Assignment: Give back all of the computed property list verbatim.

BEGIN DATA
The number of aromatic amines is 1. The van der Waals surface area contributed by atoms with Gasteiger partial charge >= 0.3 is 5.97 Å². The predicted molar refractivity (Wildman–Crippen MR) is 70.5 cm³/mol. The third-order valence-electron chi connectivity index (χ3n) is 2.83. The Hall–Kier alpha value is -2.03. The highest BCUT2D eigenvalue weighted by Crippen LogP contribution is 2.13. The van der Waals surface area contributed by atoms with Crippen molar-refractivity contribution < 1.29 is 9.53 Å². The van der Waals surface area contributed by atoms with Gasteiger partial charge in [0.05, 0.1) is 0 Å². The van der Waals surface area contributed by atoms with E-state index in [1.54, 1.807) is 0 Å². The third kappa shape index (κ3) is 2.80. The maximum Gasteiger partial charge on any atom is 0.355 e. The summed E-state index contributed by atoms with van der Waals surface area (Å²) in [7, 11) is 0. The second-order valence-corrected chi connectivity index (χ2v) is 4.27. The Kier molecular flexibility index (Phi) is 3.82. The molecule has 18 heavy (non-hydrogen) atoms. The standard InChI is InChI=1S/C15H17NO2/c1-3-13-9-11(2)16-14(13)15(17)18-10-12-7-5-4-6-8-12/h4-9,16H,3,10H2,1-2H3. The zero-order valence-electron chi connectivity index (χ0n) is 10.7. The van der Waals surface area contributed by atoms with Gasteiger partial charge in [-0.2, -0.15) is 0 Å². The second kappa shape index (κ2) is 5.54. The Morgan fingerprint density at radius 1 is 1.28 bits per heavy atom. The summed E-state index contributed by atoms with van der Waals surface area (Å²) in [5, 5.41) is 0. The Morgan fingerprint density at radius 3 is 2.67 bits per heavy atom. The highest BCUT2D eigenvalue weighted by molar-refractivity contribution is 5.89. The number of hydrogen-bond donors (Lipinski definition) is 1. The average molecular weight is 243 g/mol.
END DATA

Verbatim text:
The number of aromatic amines is 1. The van der Waals surface area contributed by atoms with Gasteiger partial charge >= 0.3 is 5.97 Å². The predicted molar refractivity (Wildman–Crippen MR) is 70.5 cm³/mol. The third-order valence-electron chi connectivity index (χ3n) is 2.83. The Hall–Kier alpha value is -2.03. The highest BCUT2D eigenvalue weighted by Crippen LogP contribution is 2.13. The van der Waals surface area contributed by atoms with Crippen molar-refractivity contribution < 1.29 is 9.53 Å². The van der Waals surface area contributed by atoms with Gasteiger partial charge in [0.05, 0.1) is 0 Å². The van der Waals surface area contributed by atoms with E-state index in [1.54, 1.807) is 0 Å². The third kappa shape index (κ3) is 2.80. The maximum Gasteiger partial charge on any atom is 0.355 e. The summed E-state index contributed by atoms with van der Waals surface area (Å²) in [7, 11) is 0. The second-order valence-corrected chi connectivity index (χ2v) is 4.27. The Kier molecular flexibility index (Phi) is 3.82. The molecule has 18 heavy (non-hydrogen) atoms. The standard InChI is InChI=1S/C15H17NO2/c1-3-13-9-11(2)16-14(13)15(17)18-10-12-7-5-4-6-8-12/h4-9,16H,3,10H2,1-2H3. The zero-order valence-electron chi connectivity index (χ0n) is 10.7. The van der Waals surface area contributed by atoms with Gasteiger partial charge in [-0.2, -0.15) is 0 Å². The second kappa shape index (κ2) is 5.54. The Morgan fingerprint density at radius 1 is 1.28 bits per heavy atom. The summed E-state index contributed by atoms with van der Waals surface area (Å²) in [5, 5.41) is 0. The Morgan fingerprint density at radius 3 is 2.67 bits per heavy atom. The highest BCUT2D eigenvalue weighted by molar-refractivity contribution is 5.89. The number of hydrogen-bond donors (Lipinski definition) is 1. The average molecular weight is 243 g/mol.